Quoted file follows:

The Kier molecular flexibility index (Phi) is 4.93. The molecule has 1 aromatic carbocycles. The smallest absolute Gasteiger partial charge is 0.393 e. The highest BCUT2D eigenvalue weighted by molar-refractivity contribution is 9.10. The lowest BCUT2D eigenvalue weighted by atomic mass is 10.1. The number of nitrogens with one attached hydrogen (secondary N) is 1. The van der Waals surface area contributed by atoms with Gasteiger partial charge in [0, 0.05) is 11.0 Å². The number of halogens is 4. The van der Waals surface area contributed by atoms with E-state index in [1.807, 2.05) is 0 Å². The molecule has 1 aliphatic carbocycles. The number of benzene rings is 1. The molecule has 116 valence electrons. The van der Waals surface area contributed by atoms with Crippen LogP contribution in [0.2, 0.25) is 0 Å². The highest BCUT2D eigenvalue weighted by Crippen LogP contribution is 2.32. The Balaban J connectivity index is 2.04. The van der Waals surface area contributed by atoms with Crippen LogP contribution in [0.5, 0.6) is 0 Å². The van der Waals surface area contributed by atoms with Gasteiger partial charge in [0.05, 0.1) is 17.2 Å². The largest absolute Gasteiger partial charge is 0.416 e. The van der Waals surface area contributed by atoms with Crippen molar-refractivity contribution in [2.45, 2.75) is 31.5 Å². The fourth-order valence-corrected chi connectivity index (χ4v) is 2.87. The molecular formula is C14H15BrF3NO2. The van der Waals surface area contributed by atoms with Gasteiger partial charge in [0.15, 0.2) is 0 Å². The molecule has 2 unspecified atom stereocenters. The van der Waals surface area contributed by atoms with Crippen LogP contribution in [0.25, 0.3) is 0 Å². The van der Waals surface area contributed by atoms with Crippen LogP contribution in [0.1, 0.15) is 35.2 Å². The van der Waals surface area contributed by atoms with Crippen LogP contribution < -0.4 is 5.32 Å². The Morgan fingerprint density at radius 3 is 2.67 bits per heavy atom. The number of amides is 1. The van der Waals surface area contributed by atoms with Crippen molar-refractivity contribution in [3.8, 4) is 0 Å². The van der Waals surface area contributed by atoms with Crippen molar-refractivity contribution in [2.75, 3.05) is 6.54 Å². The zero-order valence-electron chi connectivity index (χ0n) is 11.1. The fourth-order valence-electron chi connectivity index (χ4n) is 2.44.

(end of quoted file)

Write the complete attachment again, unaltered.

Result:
The Kier molecular flexibility index (Phi) is 4.93. The molecule has 1 aromatic carbocycles. The smallest absolute Gasteiger partial charge is 0.393 e. The highest BCUT2D eigenvalue weighted by molar-refractivity contribution is 9.10. The lowest BCUT2D eigenvalue weighted by atomic mass is 10.1. The number of nitrogens with one attached hydrogen (secondary N) is 1. The van der Waals surface area contributed by atoms with Gasteiger partial charge in [0, 0.05) is 11.0 Å². The number of halogens is 4. The van der Waals surface area contributed by atoms with E-state index in [1.807, 2.05) is 0 Å². The molecule has 1 aliphatic carbocycles. The number of benzene rings is 1. The molecule has 116 valence electrons. The van der Waals surface area contributed by atoms with Crippen LogP contribution in [0.2, 0.25) is 0 Å². The highest BCUT2D eigenvalue weighted by Crippen LogP contribution is 2.32. The Balaban J connectivity index is 2.04. The van der Waals surface area contributed by atoms with Crippen LogP contribution in [0.5, 0.6) is 0 Å². The van der Waals surface area contributed by atoms with Gasteiger partial charge in [0.05, 0.1) is 17.2 Å². The largest absolute Gasteiger partial charge is 0.416 e. The van der Waals surface area contributed by atoms with Crippen molar-refractivity contribution in [2.45, 2.75) is 31.5 Å². The fourth-order valence-corrected chi connectivity index (χ4v) is 2.87. The molecular formula is C14H15BrF3NO2. The van der Waals surface area contributed by atoms with Gasteiger partial charge in [0.15, 0.2) is 0 Å². The molecule has 2 unspecified atom stereocenters. The van der Waals surface area contributed by atoms with Crippen LogP contribution in [0.25, 0.3) is 0 Å². The van der Waals surface area contributed by atoms with Crippen LogP contribution in [0.1, 0.15) is 35.2 Å². The van der Waals surface area contributed by atoms with Crippen LogP contribution < -0.4 is 5.32 Å². The Morgan fingerprint density at radius 3 is 2.67 bits per heavy atom. The number of amides is 1. The van der Waals surface area contributed by atoms with Crippen molar-refractivity contribution in [3.8, 4) is 0 Å². The van der Waals surface area contributed by atoms with Crippen molar-refractivity contribution in [2.75, 3.05) is 6.54 Å². The zero-order valence-electron chi connectivity index (χ0n) is 11.1. The fourth-order valence-electron chi connectivity index (χ4n) is 2.44.